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Faces of Open Government: Cesar Nicandro Cruz-Rubio

Rostros del gobierno abierto: César Nicandro Cruz-Rubio

Cesar Nicandro Cruz-Rubio at the 5th OGP Global Summit in Tbilisi, Georgia.
Cesar Nicandro Cruz-Rubio|

OGP’s Independent Reporting Mechanism (IRM) is applying changes to the way it operates to make the IRM more simple, fit for purpose, results-oriented, and prioritized. Cesar Nicandro Cruz-Rubio, member of the Independent Experts Panel of the IRM, explains what these changes mean for the open gov community and provides an update on how the IRM is adapting to the COVID-19 pandemic.

1. As OGP approaches its ten year anniversary, we’ve seen commitments tackle a range of issues at different levels of government, some more ambitious than others. Where have you seen progress made in open government?

Over the years, OGP members have found ways to strengthen their co-creation processes by integrating effective participation and cross-sector collaboration with the active use of open data and public information. As a result, better commitments have been proposed and implemented. Members like the Basque Country, Chile and Argentina have also strengthened their interaction and collaboration with civil society organizations, finding in OGP an effective and unique platform to do it. 

OGP members have also strengthened deliberative democracy in their countries through national action plans and multi-stakeholder forums (MSF), institutionalizing the open government agenda in the process. In some countries like Spain this democratic innovation is the only operational and participatory space at the national level. OGP MSFs have proven to have the power to invigorate democratic institutions in OGP participant countries and local governments to actually go “beyond the ballot box“. This model could even be used as a way to conduct or improve global priority agendas like the Sustainable Development Goals. 

To effectively run the open government “equation”, we must go beyond single-action and short-run strategies to include several medium-run innovative designs and open policy strategies. The case of the Buenos Aires “open government ecosystem”  – is in my view – a clear example of this.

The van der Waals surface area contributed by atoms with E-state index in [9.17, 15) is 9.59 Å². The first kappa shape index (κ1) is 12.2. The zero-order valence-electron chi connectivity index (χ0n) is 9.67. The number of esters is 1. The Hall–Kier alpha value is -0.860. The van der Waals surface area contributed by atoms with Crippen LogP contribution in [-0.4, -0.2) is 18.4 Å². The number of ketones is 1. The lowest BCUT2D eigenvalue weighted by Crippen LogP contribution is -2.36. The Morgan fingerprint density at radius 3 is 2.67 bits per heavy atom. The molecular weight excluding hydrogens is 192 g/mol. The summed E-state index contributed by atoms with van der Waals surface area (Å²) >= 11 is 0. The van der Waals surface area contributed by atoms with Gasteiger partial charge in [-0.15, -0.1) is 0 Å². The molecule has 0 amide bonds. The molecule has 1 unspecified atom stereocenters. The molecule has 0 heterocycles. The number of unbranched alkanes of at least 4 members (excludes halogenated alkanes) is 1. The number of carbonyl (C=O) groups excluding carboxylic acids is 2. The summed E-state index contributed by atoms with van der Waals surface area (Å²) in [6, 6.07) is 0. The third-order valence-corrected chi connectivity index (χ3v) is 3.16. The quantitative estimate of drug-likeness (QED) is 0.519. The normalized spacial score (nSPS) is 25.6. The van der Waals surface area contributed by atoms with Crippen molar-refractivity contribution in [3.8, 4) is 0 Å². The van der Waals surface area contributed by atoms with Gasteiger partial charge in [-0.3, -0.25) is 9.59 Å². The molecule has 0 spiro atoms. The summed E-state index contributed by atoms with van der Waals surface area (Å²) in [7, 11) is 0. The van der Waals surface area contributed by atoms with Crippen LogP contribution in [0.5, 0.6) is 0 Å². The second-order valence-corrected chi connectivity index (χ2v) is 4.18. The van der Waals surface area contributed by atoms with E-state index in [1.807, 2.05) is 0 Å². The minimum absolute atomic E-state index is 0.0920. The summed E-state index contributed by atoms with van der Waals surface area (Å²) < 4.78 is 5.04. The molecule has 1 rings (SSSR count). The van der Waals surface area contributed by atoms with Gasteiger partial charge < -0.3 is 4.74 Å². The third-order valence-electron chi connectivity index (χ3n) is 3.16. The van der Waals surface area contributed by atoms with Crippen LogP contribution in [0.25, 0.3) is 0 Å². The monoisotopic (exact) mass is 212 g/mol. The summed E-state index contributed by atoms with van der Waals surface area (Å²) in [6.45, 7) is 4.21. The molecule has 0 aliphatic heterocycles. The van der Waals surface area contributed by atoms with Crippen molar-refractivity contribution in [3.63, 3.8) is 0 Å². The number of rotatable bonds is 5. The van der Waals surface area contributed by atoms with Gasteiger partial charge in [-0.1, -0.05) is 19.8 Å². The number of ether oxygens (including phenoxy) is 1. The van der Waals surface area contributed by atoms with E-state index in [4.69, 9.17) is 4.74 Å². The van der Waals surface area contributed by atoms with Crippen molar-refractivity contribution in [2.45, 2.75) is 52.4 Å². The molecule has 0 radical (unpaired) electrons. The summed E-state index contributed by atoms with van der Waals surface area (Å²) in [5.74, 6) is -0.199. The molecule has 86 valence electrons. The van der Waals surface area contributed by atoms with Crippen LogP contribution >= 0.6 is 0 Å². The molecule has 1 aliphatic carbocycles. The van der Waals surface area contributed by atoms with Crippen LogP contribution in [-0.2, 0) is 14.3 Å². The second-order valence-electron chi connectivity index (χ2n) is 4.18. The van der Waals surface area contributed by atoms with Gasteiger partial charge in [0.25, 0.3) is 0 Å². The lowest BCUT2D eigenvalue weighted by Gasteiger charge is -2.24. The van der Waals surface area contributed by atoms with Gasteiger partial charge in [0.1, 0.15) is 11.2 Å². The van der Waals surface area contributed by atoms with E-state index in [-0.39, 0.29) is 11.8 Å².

2. Following the OGP Steering Committee endorsement of the IRM Refresh in early 2020 and given the onset of the COVID-19 pandemic, how is the Independent Reporting Mechanism (IRM) adapting and responding to support countries and open government reforms? And what are some of the changes in the IRM you are most excited about and how will they contribute to OGP’s three year vision?

The endorsement of the IRM refresh is aimed at increasing the relevance of the IRM and making the assessment process more agile. The work of the IRM is a priority for OGP and needs to be reoriented to 

  • maintain its functions of accountability and learning through quality, evidence-based reporting, 
  • offer timely findings and recommendations to increase the opportunities to promote high-value policy reforms and effect change, and 
  • make the reporting process more accurate to keep its relevance and to increase the use of IRM findings to influence changes in policy. In sum, to make it simpler and more usable for key audiences. As a colleague from the International Experts Panel (IEP) says: the right information, at the right time, in the right way.

The implementation of the IRM Refresh is on track despite COVID-19 disruptions. The IRM is preparing to begin a phase of targeted outreach to validate and get some user-feedback on specific refresh products and indicators. The IRM will continue to assess the evolving scenarios affecting OGP processes to inform refresh products, roll-out plans and the transition process into the new products.

The effective use of open government principles can not only help us save lives during the pandemic, but can also help us improve public spending, spaces for participation, accountability in public procurement, and transparency measures to ensure effective and early responses. Adapting commitments in a COVID-19 context can potentially increase the impact and importance of commitments.

3. What opportunities, challenges, and recommendations do you see for OGP members in using an open gov lens in their response and recovery efforts to the COVID-19 pandemic?   

Now is the best time to demonstrate the power of openness. There is a clear and valid opportunity to incorporate open government principles in key actions and policies to fight the COVID-19 crisis, and in doing so, revamp democracy and protect civic liberties that are currently at risk. These could include: 

  • Open strategies for urgent public procurement procedures (e.g. citizen oversight mechanisms such as the one in Dominican Republic
  • Transparency policy around key decision-making processes
  • Promote horizontal accountability and overseeing mechanisms
  • Crowdsource talent, capacity, and citizen knowledge (such as Frenalacurva.net, used by several OGP members)
  • Policies to protect those in vulnerable situations during confinement (including gender-based violence, poverty risk, small business bankruptcy, etc.)

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